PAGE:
Tag: Club Voltaire


Atmospheric and intriguing

By Rachel Holkner

Dracula is a character who requires no introduction, no commentary and, one might think, no new stories. Dracula: The Last Voyage of the Demeter proves otherwise. This new play by Sean Carney fills a tiny gap in the story we know so well, providing an explanation for what happened on the ship Demeter before its arrival at Whitby.


Set entirely in the ship’s hold with the chained vampire holding court, various members of the crew and passengers descend the ladder out of necessity or curiosity. There Dracula does what psychopaths do best: charm them in to revealing more about themselves than they intended. Tension builds as the unseen crew of the ship, slowly at first, then with impossible rapidity, are murdered or vanish.

Carney’s writing is assured, but occasionally misses a step through basic anachronisms or overt exposition. There is no humour to this dark tale of human flaws, yet the dialogue is scattered with truly clever language and witty notes which effectively relieve the strained atmosphere.

Gregory Caine as Count Dracula pulls the story along beautifully, commanding the stage faultlessly. Unfortunately this only highlights the rather static performances of the other players who rarely change the pitch of their rather one-note characters. Mumbling Nichols (Matthew Elliot) was unfortunately incomprehensible at times, while Captain Atkins (Robin Darch) suffered a similarly wobbly accent.

As the characters descend in turn to bargain with the captive monster the play becomes repetitive, due in part to static stage direction. Ineffective use of the space grew tiring to watch. Surely the single chair could be moved to elsewhere on the stage to provide a little relief. I feel opportunities were also missed by director Ashley Tardy to utilise the terrific staircase into the performance space that the venue provides.

Celina Mack as young Elizabeth and Stephanie Daniel as her mother Jessica make an excellent partnership, effectively portraying that relationship. I would have liked to see Gabriel Bergmoser as Gibson and Chris Grant‘s Hopkins have an opportunity to play off each other a little more too as their characters were so at odds with each other.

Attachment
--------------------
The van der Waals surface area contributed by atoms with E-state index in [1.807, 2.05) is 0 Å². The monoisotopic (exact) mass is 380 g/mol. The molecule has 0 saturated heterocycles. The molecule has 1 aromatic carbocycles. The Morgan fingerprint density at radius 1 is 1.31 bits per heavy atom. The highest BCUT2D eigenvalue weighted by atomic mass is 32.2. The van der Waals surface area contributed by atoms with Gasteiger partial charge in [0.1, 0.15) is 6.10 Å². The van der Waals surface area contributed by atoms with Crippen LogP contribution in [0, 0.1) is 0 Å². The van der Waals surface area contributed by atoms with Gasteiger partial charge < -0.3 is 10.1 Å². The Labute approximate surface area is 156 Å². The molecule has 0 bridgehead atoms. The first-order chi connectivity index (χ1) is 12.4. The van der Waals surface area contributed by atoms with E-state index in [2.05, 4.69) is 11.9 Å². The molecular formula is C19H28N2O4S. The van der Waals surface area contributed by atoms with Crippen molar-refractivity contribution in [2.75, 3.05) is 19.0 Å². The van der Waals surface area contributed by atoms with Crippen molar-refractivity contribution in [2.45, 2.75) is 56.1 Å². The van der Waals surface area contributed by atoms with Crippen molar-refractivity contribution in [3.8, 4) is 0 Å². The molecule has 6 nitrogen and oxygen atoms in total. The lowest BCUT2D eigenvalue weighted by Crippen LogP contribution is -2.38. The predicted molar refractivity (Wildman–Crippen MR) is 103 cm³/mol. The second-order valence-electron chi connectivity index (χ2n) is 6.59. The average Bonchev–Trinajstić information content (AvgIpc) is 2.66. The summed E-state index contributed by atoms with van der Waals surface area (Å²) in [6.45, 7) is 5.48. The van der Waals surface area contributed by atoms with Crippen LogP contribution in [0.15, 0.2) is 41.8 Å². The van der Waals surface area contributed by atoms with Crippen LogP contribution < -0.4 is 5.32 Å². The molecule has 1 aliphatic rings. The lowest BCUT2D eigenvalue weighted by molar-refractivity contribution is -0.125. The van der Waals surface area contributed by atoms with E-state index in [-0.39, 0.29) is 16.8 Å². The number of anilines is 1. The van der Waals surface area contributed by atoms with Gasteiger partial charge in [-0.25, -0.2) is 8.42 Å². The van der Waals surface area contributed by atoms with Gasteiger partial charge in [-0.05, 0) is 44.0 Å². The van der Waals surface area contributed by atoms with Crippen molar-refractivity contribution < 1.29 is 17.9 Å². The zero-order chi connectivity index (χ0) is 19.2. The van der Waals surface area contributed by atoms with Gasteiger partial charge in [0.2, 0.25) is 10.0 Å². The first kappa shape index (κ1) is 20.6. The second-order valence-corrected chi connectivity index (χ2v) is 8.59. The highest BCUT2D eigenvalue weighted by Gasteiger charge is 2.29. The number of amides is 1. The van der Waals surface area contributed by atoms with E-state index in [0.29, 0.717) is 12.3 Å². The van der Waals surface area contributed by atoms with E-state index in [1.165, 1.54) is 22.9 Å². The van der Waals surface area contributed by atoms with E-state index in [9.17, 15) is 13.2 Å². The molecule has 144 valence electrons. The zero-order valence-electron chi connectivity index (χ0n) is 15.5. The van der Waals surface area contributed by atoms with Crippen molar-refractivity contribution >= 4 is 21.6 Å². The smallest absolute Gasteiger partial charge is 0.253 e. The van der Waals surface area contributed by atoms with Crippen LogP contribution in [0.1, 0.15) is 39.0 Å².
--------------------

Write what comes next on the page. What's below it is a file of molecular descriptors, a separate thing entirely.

Effective set dressing and costuming set an impressive claustrophobic atmosphere of a ship’s hold to the venue; audio effects and of course theatrical smoke to represent the fog set the audience well inside the story before the play even began.

Dracula: Last Voyage of the Demeter is the perfect piece to head to as a respite from the Comedy Festival.

Thursdays to Saturday from April 13-22

Club Voltaire, North Melbourne



Moral issues churn against artistic integrity

By Margaret Weiringa

How can you argue against a dying child? In The Lucas Conundrum, playwright Gabriel Bergmoser has created a script that seeks to explore the complexities of this infamous issue: the protagonist Robert Stone is one of Hollywood’s most successful directors, an innovator whose fantasy films changed the way movies are made, and his soon-to-be-released film is his first return to his hugely successful franchise in over thirty years. Then an internet petition with millions of signatures begs him to let a dying child watch his film before the kid passes away, and Stone don’t want to – not until it is ready by his high standards.

The Lucas Conundrum.jpg

Unfortunately, this promising plot about the changing power of the auteur, the modern film industry and social influence is presented mostly as a series of cocaine-fueled arguments that gradually lost my attention. The arguments built, but somehow the tension onstage didn’t seem to. Perhaps it was that the stakes did not seem high enough – the set-up was that Stone would lose everything if he did not bow to the studio’s pressure. In this production, Greg Caine offered a solid presentation of Stone as a man who was arrogantly confident that his decisions were the right ones, but I didn’t feel that this interpretation fully supported this situation as something that would destroy his career and, therefore, his life.

Chris Grant played Freddie, the man who was trying to force Stone’s hand. His character started as a believable, albeit over-the-top Hollywood-type, but as the arguments intensified, he became more and more comical, even to the point of slapstick. Despite the description “funny, (and) incisive”, the play generally seemed to be going for a more realistic feel, which made his valiant performance feel rather out of genre.